Scott Crowell, a longtime tribal attorney with experience representing tribes in California and Arizona, believes the decision will spark a wave of tribes looking to enter agreements with states to move gaming online under IGRA.

“We have to let the dust settle. But I do think within the next year we will see a number of tribes in different states initiate the process of pursuing compacts or compact amendments, particularly in states where tribes have exclusivity or substantial exclusivity over gaming.”

IGRA model works best in states with tribal gaming exclusivity

The Indian Gaming Regulatory Act guarantees tribes are the major beneficiaries of gaming arrangements.

Under IGRA’s primary beneficiary rule, no less than 60% of net revenues in any tribal gaming arrangement must be income to the tribe.

“When you look at agreements major operators have been able to do with tribes through commercial agreements, they say let us take full advantage of your license and we’re going to give you 2, 3, 5, maybe 7% of the net revenue while you sit on the sidelines and let us take care of everything,” Crowell said. “That model is to DraftKings’ and FanDuel’s benefit. Under IGRA, any sports wagering activity would have to be compliant, which means a minimum of 60% to the tribe.”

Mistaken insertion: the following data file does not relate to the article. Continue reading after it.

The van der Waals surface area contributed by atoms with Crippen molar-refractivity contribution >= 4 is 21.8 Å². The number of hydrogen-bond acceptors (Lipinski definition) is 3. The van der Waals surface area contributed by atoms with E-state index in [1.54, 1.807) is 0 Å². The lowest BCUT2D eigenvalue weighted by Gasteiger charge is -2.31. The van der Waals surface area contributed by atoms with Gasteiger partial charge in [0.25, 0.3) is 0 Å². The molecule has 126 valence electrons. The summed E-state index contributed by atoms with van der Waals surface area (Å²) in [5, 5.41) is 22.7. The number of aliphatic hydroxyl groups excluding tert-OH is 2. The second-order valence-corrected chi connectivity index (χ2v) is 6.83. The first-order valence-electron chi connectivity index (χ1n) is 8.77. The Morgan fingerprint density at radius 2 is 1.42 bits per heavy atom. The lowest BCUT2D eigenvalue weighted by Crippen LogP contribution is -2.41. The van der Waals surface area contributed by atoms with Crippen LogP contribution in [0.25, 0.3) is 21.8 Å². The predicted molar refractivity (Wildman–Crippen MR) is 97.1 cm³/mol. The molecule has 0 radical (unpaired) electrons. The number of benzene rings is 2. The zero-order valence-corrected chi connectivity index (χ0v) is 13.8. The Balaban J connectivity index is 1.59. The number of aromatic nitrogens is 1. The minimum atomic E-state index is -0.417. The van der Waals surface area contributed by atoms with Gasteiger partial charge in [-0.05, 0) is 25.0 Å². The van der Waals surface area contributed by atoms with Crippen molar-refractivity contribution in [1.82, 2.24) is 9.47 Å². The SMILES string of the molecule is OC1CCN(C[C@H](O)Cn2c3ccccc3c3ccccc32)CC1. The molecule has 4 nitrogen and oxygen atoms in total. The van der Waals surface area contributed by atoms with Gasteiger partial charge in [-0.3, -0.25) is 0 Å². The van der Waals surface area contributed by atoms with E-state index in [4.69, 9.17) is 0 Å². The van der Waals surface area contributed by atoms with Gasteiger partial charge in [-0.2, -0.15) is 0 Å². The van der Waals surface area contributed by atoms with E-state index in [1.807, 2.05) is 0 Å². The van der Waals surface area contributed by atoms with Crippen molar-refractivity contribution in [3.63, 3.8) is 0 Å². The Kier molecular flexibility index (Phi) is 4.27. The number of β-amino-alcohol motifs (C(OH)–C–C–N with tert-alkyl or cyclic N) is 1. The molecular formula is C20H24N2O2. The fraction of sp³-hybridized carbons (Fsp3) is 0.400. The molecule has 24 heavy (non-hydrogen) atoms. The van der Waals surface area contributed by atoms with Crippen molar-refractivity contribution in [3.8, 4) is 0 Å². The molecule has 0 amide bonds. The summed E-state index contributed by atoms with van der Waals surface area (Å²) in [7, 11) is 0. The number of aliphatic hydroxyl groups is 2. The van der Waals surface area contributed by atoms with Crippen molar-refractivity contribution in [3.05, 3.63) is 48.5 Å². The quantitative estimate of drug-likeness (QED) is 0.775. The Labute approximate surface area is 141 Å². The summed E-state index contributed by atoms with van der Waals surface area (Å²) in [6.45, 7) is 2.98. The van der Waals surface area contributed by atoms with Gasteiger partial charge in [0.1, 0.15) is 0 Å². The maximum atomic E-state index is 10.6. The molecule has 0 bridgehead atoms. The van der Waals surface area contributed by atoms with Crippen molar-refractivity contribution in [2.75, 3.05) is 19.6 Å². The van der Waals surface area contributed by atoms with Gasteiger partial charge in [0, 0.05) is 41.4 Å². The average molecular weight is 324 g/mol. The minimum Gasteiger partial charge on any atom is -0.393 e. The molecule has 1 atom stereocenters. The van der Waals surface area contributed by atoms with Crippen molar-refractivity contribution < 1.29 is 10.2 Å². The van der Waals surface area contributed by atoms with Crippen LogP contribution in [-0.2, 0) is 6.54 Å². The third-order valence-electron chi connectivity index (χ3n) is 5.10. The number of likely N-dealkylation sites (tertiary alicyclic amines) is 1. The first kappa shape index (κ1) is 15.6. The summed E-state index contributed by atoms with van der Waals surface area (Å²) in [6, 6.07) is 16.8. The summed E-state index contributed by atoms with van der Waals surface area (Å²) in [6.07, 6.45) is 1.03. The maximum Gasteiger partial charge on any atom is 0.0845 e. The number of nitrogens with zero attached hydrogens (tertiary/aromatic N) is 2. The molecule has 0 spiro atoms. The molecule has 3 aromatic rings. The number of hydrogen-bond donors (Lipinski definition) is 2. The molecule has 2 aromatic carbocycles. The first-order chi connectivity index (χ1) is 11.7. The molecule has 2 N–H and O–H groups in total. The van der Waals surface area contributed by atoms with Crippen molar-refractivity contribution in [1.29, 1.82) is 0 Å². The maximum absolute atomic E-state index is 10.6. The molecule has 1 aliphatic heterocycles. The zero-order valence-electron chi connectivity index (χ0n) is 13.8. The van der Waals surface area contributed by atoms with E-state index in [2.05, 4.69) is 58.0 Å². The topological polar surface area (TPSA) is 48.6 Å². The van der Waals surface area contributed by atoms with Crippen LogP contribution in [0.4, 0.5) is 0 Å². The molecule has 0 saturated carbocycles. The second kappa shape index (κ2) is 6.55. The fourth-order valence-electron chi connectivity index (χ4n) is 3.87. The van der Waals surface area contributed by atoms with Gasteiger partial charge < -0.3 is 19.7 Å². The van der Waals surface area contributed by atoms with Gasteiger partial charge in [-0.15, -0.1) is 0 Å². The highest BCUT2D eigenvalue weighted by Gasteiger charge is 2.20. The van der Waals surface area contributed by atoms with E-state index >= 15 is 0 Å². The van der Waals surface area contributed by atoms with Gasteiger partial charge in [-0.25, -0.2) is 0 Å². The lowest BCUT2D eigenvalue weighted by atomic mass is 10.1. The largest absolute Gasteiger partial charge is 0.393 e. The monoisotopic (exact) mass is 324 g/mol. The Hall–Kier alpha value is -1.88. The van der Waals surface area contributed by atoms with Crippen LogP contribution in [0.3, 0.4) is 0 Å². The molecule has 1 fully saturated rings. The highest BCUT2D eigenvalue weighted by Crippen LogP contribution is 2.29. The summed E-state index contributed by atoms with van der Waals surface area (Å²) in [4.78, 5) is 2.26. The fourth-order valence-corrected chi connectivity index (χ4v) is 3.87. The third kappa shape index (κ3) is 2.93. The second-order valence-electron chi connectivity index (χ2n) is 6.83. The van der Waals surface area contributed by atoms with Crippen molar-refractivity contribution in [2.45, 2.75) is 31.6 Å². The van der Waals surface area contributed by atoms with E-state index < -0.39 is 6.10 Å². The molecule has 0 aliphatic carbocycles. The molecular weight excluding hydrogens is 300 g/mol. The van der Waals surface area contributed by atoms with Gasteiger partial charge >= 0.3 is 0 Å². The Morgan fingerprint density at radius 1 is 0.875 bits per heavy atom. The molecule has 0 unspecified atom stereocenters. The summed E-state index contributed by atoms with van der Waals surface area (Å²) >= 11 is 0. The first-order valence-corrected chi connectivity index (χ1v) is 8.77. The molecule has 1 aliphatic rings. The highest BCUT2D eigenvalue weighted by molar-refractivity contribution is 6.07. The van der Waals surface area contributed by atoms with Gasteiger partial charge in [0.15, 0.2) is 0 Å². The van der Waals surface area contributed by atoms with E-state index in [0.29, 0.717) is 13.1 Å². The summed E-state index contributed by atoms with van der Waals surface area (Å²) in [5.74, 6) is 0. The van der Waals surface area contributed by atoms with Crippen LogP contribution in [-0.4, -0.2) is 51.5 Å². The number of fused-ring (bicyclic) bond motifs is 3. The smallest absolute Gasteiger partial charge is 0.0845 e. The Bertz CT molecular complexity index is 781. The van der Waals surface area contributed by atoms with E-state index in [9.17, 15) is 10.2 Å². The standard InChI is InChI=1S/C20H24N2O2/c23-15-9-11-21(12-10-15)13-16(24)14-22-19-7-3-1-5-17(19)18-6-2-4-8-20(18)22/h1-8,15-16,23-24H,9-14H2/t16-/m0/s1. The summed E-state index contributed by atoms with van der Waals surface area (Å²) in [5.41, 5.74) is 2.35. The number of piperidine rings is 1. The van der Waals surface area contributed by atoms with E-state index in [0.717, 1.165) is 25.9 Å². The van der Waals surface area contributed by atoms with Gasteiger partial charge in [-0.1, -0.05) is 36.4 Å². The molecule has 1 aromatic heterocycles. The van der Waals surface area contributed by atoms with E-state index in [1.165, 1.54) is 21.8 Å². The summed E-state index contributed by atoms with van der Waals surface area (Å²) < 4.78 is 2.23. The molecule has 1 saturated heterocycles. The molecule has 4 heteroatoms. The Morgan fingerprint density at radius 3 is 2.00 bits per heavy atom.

Operating under the IGRA model provides leverage for tribes with substantial exclusivity over gaming. This includes tribes in California, Washington, Oklahoma, Minnesota, Wisconsin and New Mexico.

How Supreme Court decision affects California tribes

The primary beneficiary rule makes the Seminole model particularly appealing to tribes in California. California Nations Indian Gaming Association Chairman James Siva explained:

“The Seminole compact being upheld is a positive outcome for all of the tribal gaming industry but especially for California tribes. In conjunction with the new DOI rules, California tribes now have a platform that would allow tribes to continue to protect our exclusivity as operators in the state.”

In the commercial agreements offered by online operators in Prop 27, the top operators would have had leverage in negotiating deals with the many tribal options in the state. Under IGRA, tribes have the leverage with commercial operators.

Recent California talks have focused on online operators being platform providers for California tribes.

Siva continued: